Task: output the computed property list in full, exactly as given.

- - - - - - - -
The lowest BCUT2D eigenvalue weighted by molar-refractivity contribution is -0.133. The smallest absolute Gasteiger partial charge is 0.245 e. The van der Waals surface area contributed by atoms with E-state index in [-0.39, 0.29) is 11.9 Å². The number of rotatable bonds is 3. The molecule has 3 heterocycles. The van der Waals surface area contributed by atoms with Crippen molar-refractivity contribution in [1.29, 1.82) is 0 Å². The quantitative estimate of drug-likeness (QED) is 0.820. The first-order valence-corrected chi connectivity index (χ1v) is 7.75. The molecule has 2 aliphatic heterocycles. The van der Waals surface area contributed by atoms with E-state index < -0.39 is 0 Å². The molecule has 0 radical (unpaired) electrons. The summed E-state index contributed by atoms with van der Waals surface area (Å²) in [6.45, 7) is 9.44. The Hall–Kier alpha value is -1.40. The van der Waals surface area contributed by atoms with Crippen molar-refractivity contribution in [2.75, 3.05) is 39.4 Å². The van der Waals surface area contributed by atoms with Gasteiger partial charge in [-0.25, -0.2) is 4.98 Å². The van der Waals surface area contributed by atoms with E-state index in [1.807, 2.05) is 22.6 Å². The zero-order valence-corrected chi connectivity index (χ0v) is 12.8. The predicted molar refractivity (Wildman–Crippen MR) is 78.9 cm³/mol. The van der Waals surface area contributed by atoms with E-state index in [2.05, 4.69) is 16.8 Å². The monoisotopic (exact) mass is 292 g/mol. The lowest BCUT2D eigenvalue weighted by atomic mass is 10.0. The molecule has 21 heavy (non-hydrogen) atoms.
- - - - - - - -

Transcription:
The lowest BCUT2D eigenvalue weighted by molar-refractivity contribution is -0.133. The smallest absolute Gasteiger partial charge is 0.245 e. The van der Waals surface area contributed by atoms with E-state index in [-0.39, 0.29) is 11.9 Å². The number of rotatable bonds is 3. The molecule has 3 heterocycles. The van der Waals surface area contributed by atoms with Crippen molar-refractivity contribution in [1.29, 1.82) is 0 Å². The quantitative estimate of drug-likeness (QED) is 0.820. The first-order valence-corrected chi connectivity index (χ1v) is 7.75. The molecule has 2 aliphatic heterocycles. The van der Waals surface area contributed by atoms with E-state index < -0.39 is 0 Å². The molecule has 0 radical (unpaired) electrons. The summed E-state index contributed by atoms with van der Waals surface area (Å²) in [6.45, 7) is 9.44. The Hall–Kier alpha value is -1.40. The van der Waals surface area contributed by atoms with Crippen molar-refractivity contribution in [2.75, 3.05) is 39.4 Å². The van der Waals surface area contributed by atoms with Gasteiger partial charge in [-0.25, -0.2) is 4.98 Å². The van der Waals surface area contributed by atoms with E-state index in [1.807, 2.05) is 22.6 Å². The zero-order valence-corrected chi connectivity index (χ0v) is 12.8. The predicted molar refractivity (Wildman–Crippen MR) is 78.9 cm³/mol. The van der Waals surface area contributed by atoms with E-state index in [2.05, 4.69) is 16.8 Å². The monoisotopic (exact) mass is 292 g/mol. The lowest BCUT2D eigenvalue weighted by atomic mass is 10.0. The molecule has 21 heavy (non-hydrogen) atoms.